Romans 7:14-25 (NLT)
So the trouble is not with the law, for it is spiritual and good. The trouble is with me, for I am all too human, a slave to sin. I don’t really understand myself, for I want to do what is right, but I don’t do it. Instead, I do what I hate. But if I know that what I am doing is wrong, this shows that I agree that the law is good. So I am not the one doing wrong; it is sin living in me that does it.
And I know that nothing good lives in me, that is, in my sinful nature. I want to do what is right, but I can’t. I want to do what is good, but I don’t. I don’t want to do what is wrong, but I do it anyway. But if I do what I don’t want to do, I am not really the one doing wrong; it is sin living in me that does it.
I have discovered this principle of life—that when I want to do what is right, I inevitably do what is wrong. I love God’s law with all my heart. But there is another power within me that is at war with my mind. This power makes me a slave to the sin that is still within me. Oh, what a miserable person I am! Who will free me from this life that is dominated by sin and death? Thank God! The answer is in Jesus Christ our Lord. So you see how it is: In my mind I really want to obey God’s law, but because of my sinful nature I am a slave to sin.
Most of us intuitively understand what Paul means when he writes, “I want to do what is is right, but I don’t do it. Instead, I do what I hate.” We’ve been there. We’ve done that.
His statement is, of course, in the context of his long conversation in Romans about the law, how it was given to us so we could better understand right and wrong. It also is rooted in a related thought he has been repeating, that we are too broken by our sinfulness to live holy lives by our own effort.
Paul also is moving us toward a deeper understanding of the spiritual world around us and how it influences us. For modern Christians, this concept may elude us a little. Some other Bible stories may help. Be sure to click the links to read the stories.
Daniel was praying to understand why his people remained in captivity. After three weeks of prayer and fasting, he received a vision and heard directly from an angel.
I’m not focusing on the vision, which had to do with revelations about the end times. Instead, I want to focus on the angel’s reason for taking three weeks to deliver the answer to Daniel’s prayers. He was delayed by an evil force, and ultimately the archangel Michael, known for his prowess in battle, had to arrive on the scene to make delivery of the message possible.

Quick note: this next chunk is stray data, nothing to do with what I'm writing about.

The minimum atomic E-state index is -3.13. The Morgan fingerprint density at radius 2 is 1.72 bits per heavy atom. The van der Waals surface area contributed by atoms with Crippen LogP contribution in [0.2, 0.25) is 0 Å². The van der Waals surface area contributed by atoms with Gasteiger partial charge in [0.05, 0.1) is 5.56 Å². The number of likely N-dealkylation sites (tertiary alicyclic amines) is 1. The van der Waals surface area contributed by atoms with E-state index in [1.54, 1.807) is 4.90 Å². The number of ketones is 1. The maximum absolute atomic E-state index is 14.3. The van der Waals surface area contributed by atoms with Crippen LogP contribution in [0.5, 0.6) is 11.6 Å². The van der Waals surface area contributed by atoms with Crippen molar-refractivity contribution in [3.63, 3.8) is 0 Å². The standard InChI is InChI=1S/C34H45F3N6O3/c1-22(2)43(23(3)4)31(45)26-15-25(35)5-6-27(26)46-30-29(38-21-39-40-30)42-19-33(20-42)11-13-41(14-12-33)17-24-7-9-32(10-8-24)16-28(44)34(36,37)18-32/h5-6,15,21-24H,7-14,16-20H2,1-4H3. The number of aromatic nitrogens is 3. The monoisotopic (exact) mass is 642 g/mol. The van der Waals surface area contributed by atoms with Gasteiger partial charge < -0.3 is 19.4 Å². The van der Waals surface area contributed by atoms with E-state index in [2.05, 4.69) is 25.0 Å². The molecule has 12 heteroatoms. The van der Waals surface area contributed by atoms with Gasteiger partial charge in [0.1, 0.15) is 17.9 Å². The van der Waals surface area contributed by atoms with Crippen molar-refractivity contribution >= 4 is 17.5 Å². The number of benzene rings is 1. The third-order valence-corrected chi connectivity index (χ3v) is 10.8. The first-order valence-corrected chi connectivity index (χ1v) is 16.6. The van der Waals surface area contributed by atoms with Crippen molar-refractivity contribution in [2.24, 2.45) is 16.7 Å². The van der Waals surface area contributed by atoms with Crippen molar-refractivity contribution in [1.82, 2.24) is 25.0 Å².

In this story, we receive a rare glimpse of what is usually unseen, the struggle between the forces of good and evil on a spiritual plane. And yes, what happens there affects world events.
This story in Acts reminds us of how humans and evil spirits can combine forces to contend for the allegiance of one person, particularly if that person may have some worldly influence. The sorcerer’s motive is made clear in the text: He wanted to keep the governor from believing. The governor is described as an intelligent man, so we can presume this sorcerer kept his victim spellbound with an impressive bag of tricks, gifts from the evil spirits who worked within and alongside the sorcerer.
Paul dealt with the situation head on, trusting in the Holy Spirit to take the lead. He declared precisely for whom the sorcerer worked. The Holy Spirit won out, and the governor became a true believer.
Modern people often want to re-orient biblical stories about the spiritual world toward a more modern understanding of events, chalking up behaviors seen in the Bible to epilepsy or mental illness.
Yes, epilepsy and mental illness are very real conditions that can occur in our broken bodies. But at the same time, there are stories in the Bible that show us the negative direct effects spiritual powers can have upon us.
The demons in this story know Jesus’ full identity more clearly than any of the disciples would have known at this time. And yet the demons are pulling hard in the other direction, wreaking havoc in the lives of these two men in need of healing.
Modern minds also should note that mental illness is not directly transferable to pigs. This story is rooted in the spiritual world, not a medical journal.
The Victorious Life
Spiritual evil is real. It has a powerful influence on our lives, and the battle for our minds is real and should not be ignored. For a Christian seeking truth in Scripture, these are undeniable biblical principles.
Paul initially joins us in a universal lament, acknowledging the despair we can feel. “Oh, what a miserable person I am! Who will free me from this life that is dominated by sin and death!”
But remember the core message of Romans: We are freed from the trap. Christ’s death on the cross and ensuing resurrection represent a victory over sin and death we could not win. Through belief, we gain a new power.
Often as Christians, we focus on the moment of belief, the day and time we were saved. As we proceed in Romans, however, Paul is going to tell us more about how we tap into and use the power we are graciously given by our loving God. We are going to learn from Paul how to grow in strength as we contend with evil every day.
We are about to learn how to live life in the Spirit.
The featured image is a detail of Michael the archangel, from a 1488 painting by Bartolomeo Vivarini.